Stian Gabrielsen, artist and writer, regular contributor to Kunstkritikk, based in Oslo:
– Both for art and art criticism, what has partly legitimated these practices for some time is the idea that we need art as a kind of vital supplement to the spectacle of mass culture. As an art that used to boast its criticality is giving way to practices of a more affirmative bend, a side effect is that the discipline of art writing has come under pressure to legitimate its pursuit. There seems to be a kind of fallacy with art writers; we have difficulties imagining art disengaged from a critical mission, so we tend to assume one for it, even when the artist is clearly just pandering to whatever forces will help circulate his product. A common reaction to Post-Internet art is to lament this apparent waning of the old antagonism between art and the market, I think. So, to address your question, I don’t know if the change will be generational, but there are issues at hand in art writing that calls for fresh perspectives – one of which is to find ways to distinguish artworks without simply positing them as necessary critiques of more popular forms of entertainment.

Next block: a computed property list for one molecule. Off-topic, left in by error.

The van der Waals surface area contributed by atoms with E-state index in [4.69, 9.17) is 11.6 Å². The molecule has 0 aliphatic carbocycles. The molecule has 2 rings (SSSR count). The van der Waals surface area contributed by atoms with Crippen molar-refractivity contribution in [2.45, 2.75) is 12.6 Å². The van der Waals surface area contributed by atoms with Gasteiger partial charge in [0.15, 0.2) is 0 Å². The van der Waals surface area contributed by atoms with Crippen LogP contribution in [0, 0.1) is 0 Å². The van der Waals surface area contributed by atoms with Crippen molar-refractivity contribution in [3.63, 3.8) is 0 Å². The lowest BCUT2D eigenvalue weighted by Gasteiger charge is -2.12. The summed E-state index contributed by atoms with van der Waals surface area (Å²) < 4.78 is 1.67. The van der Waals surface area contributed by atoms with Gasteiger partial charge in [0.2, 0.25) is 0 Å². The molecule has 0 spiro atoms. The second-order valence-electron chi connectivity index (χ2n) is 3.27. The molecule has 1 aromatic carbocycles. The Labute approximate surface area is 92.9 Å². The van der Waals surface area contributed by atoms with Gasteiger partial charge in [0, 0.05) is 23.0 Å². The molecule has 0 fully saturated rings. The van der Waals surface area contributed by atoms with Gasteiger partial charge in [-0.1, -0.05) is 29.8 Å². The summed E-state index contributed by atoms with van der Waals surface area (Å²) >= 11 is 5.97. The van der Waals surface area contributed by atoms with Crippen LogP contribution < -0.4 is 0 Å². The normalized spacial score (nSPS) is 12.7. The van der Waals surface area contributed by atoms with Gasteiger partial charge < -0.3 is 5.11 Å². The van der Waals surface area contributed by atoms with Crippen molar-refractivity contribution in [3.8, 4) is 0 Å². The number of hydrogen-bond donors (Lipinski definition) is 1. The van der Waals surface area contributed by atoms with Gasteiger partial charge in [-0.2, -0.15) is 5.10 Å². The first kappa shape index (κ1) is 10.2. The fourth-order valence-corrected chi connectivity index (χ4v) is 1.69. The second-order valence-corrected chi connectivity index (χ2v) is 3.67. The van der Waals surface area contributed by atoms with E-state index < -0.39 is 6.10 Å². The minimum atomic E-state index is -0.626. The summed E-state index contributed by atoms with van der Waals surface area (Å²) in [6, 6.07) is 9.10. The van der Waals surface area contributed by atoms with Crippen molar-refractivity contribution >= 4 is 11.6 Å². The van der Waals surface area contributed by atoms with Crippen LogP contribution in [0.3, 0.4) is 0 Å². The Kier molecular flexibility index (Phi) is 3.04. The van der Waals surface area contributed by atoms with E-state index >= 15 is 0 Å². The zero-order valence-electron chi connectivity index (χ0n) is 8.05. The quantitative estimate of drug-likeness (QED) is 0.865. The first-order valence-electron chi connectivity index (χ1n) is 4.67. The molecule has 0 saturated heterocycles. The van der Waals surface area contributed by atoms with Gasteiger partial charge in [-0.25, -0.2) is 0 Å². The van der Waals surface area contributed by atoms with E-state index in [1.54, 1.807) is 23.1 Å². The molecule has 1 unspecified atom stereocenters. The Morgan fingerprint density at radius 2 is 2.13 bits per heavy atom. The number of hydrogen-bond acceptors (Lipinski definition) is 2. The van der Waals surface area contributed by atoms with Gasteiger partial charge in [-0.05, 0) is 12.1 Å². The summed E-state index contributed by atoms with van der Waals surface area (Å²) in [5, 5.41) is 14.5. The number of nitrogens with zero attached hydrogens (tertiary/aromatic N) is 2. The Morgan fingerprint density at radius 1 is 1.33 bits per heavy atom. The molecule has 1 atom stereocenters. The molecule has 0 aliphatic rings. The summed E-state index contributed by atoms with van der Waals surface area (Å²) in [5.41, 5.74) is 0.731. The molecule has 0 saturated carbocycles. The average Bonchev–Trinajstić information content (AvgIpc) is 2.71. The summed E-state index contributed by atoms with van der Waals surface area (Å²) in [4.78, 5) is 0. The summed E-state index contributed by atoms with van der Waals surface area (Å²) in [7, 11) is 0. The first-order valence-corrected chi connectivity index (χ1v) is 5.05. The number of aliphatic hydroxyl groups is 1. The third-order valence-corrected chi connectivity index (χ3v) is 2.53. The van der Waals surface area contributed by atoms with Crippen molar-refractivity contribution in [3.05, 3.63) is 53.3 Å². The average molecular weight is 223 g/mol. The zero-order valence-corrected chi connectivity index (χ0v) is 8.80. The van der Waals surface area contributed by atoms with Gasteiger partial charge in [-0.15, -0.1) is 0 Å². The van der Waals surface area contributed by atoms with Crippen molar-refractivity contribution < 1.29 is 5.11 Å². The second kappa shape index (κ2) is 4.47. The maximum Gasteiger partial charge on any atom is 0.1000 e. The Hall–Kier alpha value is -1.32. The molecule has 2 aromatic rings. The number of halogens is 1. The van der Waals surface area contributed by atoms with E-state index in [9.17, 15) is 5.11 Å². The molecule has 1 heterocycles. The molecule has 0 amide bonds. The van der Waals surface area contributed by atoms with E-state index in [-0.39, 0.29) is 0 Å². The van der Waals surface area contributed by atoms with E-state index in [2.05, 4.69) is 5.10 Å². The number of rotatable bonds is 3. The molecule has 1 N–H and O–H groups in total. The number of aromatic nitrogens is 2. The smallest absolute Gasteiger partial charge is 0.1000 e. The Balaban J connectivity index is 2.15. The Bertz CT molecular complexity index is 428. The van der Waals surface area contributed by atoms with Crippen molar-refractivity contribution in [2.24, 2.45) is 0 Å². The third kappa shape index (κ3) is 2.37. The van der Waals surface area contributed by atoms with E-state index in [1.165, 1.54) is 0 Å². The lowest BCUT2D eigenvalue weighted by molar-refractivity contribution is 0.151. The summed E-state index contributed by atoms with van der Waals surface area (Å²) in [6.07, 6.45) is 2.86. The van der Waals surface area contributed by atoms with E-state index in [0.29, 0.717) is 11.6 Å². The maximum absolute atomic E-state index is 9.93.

– Contemporary art has been lethargic about digitisation. Where is the Tavi of contemporary art? How come e-flux persists when so many other digital entities have come and gone? It’s even older than Myspace… Art already survived mechanical reproduction – Benjamin was wrong, it does make sense to ask for the original print of a photograph, just consider vintage prints – so art will survive digital reproduction. But not art criticism – insofar as it’s part of the dying mass media: film, literature, music, journalism or photo-journalism. Art can be expected to become even more intensely driven by social bonds. “Communities” are the new cliques.